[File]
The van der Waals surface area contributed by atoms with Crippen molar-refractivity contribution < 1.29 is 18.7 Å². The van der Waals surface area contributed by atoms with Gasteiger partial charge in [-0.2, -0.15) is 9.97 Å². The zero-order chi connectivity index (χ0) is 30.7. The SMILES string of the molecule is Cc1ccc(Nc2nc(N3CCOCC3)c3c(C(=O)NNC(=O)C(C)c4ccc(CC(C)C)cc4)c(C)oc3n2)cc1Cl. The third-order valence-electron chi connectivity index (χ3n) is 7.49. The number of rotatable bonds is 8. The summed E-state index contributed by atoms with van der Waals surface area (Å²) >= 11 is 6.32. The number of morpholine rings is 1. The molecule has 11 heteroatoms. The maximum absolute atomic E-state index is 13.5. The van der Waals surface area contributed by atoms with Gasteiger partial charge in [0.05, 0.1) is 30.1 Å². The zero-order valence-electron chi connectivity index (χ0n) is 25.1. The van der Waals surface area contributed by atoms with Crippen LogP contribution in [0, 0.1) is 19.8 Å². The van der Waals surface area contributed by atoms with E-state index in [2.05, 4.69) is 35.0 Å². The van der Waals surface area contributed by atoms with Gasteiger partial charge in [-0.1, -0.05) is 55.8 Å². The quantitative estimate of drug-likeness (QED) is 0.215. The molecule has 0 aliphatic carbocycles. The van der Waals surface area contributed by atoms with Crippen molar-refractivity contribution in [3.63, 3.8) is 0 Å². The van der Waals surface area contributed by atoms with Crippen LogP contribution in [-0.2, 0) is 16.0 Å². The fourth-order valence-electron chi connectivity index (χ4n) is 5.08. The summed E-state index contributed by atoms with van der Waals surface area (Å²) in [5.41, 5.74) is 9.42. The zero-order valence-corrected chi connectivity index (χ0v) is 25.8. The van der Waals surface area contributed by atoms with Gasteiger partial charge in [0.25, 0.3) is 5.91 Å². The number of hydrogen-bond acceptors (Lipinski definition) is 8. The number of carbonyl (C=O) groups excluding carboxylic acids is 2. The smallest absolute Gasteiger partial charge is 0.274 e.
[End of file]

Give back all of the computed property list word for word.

The van der Waals surface area contributed by atoms with Crippen molar-refractivity contribution < 1.29 is 18.7 Å². The van der Waals surface area contributed by atoms with Gasteiger partial charge in [-0.2, -0.15) is 9.97 Å². The zero-order chi connectivity index (χ0) is 30.7. The SMILES string of the molecule is Cc1ccc(Nc2nc(N3CCOCC3)c3c(C(=O)NNC(=O)C(C)c4ccc(CC(C)C)cc4)c(C)oc3n2)cc1Cl. The third-order valence-electron chi connectivity index (χ3n) is 7.49. The number of rotatable bonds is 8. The summed E-state index contributed by atoms with van der Waals surface area (Å²) >= 11 is 6.32. The number of morpholine rings is 1. The molecule has 11 heteroatoms. The maximum absolute atomic E-state index is 13.5. The van der Waals surface area contributed by atoms with Gasteiger partial charge in [0.05, 0.1) is 30.1 Å². The zero-order valence-electron chi connectivity index (χ0n) is 25.1. The van der Waals surface area contributed by atoms with Crippen LogP contribution in [0, 0.1) is 19.8 Å². The van der Waals surface area contributed by atoms with E-state index in [2.05, 4.69) is 35.0 Å². The van der Waals surface area contributed by atoms with Gasteiger partial charge in [-0.1, -0.05) is 55.8 Å². The quantitative estimate of drug-likeness (QED) is 0.215. The molecule has 0 aliphatic carbocycles. The van der Waals surface area contributed by atoms with Crippen molar-refractivity contribution in [3.63, 3.8) is 0 Å². The van der Waals surface area contributed by atoms with Crippen LogP contribution in [-0.2, 0) is 16.0 Å². The fourth-order valence-electron chi connectivity index (χ4n) is 5.08. The summed E-state index contributed by atoms with van der Waals surface area (Å²) in [5.41, 5.74) is 9.42. The zero-order valence-corrected chi connectivity index (χ0v) is 25.8. The van der Waals surface area contributed by atoms with Gasteiger partial charge in [0.25, 0.3) is 5.91 Å². The number of hydrogen-bond acceptors (Lipinski definition) is 8. The number of carbonyl (C=O) groups excluding carboxylic acids is 2. The smallest absolute Gasteiger partial charge is 0.274 e.